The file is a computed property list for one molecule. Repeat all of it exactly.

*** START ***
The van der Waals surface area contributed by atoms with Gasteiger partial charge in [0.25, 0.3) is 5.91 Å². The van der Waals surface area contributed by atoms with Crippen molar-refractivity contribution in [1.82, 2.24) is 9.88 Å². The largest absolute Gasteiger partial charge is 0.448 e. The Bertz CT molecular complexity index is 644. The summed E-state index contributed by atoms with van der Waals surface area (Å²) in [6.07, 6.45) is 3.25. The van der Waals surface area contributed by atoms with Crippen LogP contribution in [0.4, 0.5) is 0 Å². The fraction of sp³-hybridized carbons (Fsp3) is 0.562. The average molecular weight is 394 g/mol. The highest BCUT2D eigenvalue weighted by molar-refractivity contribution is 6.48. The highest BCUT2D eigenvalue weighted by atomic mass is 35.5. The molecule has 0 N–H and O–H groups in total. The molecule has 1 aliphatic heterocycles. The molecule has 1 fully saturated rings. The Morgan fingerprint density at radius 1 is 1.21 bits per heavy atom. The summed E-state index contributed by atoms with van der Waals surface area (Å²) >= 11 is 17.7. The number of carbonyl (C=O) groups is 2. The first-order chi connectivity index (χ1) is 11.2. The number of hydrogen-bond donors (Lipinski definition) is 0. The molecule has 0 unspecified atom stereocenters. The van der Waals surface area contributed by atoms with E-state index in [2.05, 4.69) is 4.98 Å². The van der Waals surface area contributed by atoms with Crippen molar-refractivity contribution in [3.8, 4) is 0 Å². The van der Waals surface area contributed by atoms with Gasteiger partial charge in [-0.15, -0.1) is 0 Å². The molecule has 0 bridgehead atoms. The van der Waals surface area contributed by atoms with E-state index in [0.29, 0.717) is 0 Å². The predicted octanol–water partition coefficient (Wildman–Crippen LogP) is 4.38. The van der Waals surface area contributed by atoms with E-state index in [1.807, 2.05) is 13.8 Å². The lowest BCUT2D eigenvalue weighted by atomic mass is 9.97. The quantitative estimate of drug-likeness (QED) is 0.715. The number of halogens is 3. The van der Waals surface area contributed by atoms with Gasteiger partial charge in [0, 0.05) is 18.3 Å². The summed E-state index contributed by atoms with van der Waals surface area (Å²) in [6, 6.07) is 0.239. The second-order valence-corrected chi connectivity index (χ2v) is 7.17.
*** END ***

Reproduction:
The van der Waals surface area contributed by atoms with Gasteiger partial charge in [0.25, 0.3) is 5.91 Å². The van der Waals surface area contributed by atoms with Crippen molar-refractivity contribution in [1.82, 2.24) is 9.88 Å². The largest absolute Gasteiger partial charge is 0.448 e. The Bertz CT molecular complexity index is 644. The summed E-state index contributed by atoms with van der Waals surface area (Å²) in [6.07, 6.45) is 3.25. The van der Waals surface area contributed by atoms with Crippen LogP contribution in [0.4, 0.5) is 0 Å². The fraction of sp³-hybridized carbons (Fsp3) is 0.562. The average molecular weight is 394 g/mol. The highest BCUT2D eigenvalue weighted by molar-refractivity contribution is 6.48. The highest BCUT2D eigenvalue weighted by atomic mass is 35.5. The molecule has 0 N–H and O–H groups in total. The molecule has 1 aliphatic heterocycles. The molecule has 1 fully saturated rings. The Morgan fingerprint density at radius 1 is 1.21 bits per heavy atom. The summed E-state index contributed by atoms with van der Waals surface area (Å²) >= 11 is 17.7. The number of carbonyl (C=O) groups is 2. The first-order chi connectivity index (χ1) is 11.2. The number of hydrogen-bond donors (Lipinski definition) is 0. The molecule has 0 unspecified atom stereocenters. The van der Waals surface area contributed by atoms with E-state index in [2.05, 4.69) is 4.98 Å². The van der Waals surface area contributed by atoms with Crippen molar-refractivity contribution in [3.8, 4) is 0 Å². The van der Waals surface area contributed by atoms with Gasteiger partial charge in [-0.15, -0.1) is 0 Å². The molecule has 0 bridgehead atoms. The van der Waals surface area contributed by atoms with E-state index in [0.29, 0.717) is 0 Å². The predicted octanol–water partition coefficient (Wildman–Crippen LogP) is 4.38. The van der Waals surface area contributed by atoms with E-state index in [1.807, 2.05) is 13.8 Å². The lowest BCUT2D eigenvalue weighted by atomic mass is 9.97. The quantitative estimate of drug-likeness (QED) is 0.715. The number of halogens is 3. The van der Waals surface area contributed by atoms with Gasteiger partial charge in [0, 0.05) is 18.3 Å². The summed E-state index contributed by atoms with van der Waals surface area (Å²) in [6, 6.07) is 0.239. The second-order valence-corrected chi connectivity index (χ2v) is 7.17.